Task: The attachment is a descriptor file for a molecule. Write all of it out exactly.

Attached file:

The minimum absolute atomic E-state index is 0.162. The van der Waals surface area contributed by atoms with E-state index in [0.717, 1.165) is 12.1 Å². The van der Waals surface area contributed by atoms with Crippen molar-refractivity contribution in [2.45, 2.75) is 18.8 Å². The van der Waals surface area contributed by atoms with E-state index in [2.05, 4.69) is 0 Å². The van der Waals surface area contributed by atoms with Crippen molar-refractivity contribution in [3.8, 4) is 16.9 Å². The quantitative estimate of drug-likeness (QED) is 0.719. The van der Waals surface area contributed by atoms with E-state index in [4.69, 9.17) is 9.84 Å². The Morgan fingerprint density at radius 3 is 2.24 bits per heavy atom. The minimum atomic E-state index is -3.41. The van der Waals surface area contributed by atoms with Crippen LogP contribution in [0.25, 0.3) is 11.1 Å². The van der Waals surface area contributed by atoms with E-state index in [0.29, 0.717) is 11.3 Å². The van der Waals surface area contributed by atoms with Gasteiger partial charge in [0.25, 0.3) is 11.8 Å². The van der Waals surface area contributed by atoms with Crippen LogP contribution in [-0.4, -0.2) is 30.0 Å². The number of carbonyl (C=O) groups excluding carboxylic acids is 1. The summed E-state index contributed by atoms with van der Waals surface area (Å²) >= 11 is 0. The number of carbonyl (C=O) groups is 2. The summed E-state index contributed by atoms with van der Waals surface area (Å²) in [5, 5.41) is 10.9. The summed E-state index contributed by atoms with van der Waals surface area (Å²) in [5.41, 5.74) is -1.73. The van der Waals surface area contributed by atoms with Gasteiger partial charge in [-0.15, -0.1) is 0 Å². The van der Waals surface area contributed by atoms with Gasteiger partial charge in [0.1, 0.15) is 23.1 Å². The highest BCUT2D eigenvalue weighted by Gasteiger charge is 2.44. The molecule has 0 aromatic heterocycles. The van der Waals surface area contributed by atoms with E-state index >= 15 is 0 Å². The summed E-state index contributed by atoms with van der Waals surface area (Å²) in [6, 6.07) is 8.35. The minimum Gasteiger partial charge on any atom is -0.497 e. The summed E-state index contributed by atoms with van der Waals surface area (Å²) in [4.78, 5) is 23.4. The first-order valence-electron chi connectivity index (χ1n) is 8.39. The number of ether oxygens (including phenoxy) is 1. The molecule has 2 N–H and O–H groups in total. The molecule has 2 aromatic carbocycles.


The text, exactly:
The minimum absolute atomic E-state index is 0.162. The van der Waals surface area contributed by atoms with E-state index in [0.717, 1.165) is 12.1 Å². The van der Waals surface area contributed by atoms with Crippen molar-refractivity contribution in [2.45, 2.75) is 18.8 Å². The van der Waals surface area contributed by atoms with E-state index in [2.05, 4.69) is 0 Å². The van der Waals surface area contributed by atoms with Crippen molar-refractivity contribution in [3.8, 4) is 16.9 Å². The quantitative estimate of drug-likeness (QED) is 0.719. The van der Waals surface area contributed by atoms with E-state index in [4.69, 9.17) is 9.84 Å². The Morgan fingerprint density at radius 3 is 2.24 bits per heavy atom. The minimum atomic E-state index is -3.41. The van der Waals surface area contributed by atoms with Crippen LogP contribution in [0.25, 0.3) is 11.1 Å². The van der Waals surface area contributed by atoms with E-state index in [0.29, 0.717) is 11.3 Å². The van der Waals surface area contributed by atoms with Gasteiger partial charge in [0.25, 0.3) is 11.8 Å². The van der Waals surface area contributed by atoms with Crippen LogP contribution in [-0.4, -0.2) is 30.0 Å². The number of carbonyl (C=O) groups excluding carboxylic acids is 1. The summed E-state index contributed by atoms with van der Waals surface area (Å²) >= 11 is 0. The number of carbonyl (C=O) groups is 2. The summed E-state index contributed by atoms with van der Waals surface area (Å²) in [5, 5.41) is 10.9. The summed E-state index contributed by atoms with van der Waals surface area (Å²) in [5.41, 5.74) is -1.73. The van der Waals surface area contributed by atoms with Gasteiger partial charge in [-0.15, -0.1) is 0 Å². The van der Waals surface area contributed by atoms with Gasteiger partial charge in [0.1, 0.15) is 23.1 Å². The highest BCUT2D eigenvalue weighted by Gasteiger charge is 2.44. The molecule has 0 aromatic heterocycles. The van der Waals surface area contributed by atoms with E-state index >= 15 is 0 Å². The summed E-state index contributed by atoms with van der Waals surface area (Å²) in [6, 6.07) is 8.35. The minimum Gasteiger partial charge on any atom is -0.497 e. The summed E-state index contributed by atoms with van der Waals surface area (Å²) in [4.78, 5) is 23.4. The first-order valence-electron chi connectivity index (χ1n) is 8.39. The number of ether oxygens (including phenoxy) is 1. The molecule has 2 N–H and O–H groups in total. The molecule has 2 aromatic carbocycles.